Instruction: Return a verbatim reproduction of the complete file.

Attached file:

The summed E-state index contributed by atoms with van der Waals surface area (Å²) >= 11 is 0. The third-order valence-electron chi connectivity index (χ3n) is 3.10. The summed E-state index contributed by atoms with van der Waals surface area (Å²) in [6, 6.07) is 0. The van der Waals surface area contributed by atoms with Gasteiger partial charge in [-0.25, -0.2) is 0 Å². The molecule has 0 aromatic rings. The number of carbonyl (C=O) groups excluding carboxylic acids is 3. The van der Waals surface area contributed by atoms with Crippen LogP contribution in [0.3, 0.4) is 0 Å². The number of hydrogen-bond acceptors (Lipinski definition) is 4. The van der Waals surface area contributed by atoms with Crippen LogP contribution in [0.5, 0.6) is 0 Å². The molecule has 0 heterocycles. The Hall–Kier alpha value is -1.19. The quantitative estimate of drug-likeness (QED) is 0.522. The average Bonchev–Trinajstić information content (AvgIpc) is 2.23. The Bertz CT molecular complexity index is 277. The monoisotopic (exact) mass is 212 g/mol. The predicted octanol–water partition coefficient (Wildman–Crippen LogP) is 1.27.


The summed E-state index contributed by atoms with van der Waals surface area (Å²) >= 11 is 0. The third-order valence-electron chi connectivity index (χ3n) is 3.10. The summed E-state index contributed by atoms with van der Waals surface area (Å²) in [6, 6.07) is 0. The van der Waals surface area contributed by atoms with Gasteiger partial charge in [-0.25, -0.2) is 0 Å². The molecule has 0 aromatic rings. The number of carbonyl (C=O) groups excluding carboxylic acids is 3. The van der Waals surface area contributed by atoms with Crippen LogP contribution in [0.3, 0.4) is 0 Å². The number of hydrogen-bond acceptors (Lipinski definition) is 4. The van der Waals surface area contributed by atoms with Crippen LogP contribution in [0.5, 0.6) is 0 Å². The molecule has 0 heterocycles. The Hall–Kier alpha value is -1.19. The quantitative estimate of drug-likeness (QED) is 0.522. The average Bonchev–Trinajstić information content (AvgIpc) is 2.23. The Bertz CT molecular complexity index is 277. The monoisotopic (exact) mass is 212 g/mol. The predicted octanol–water partition coefficient (Wildman–Crippen LogP) is 1.27.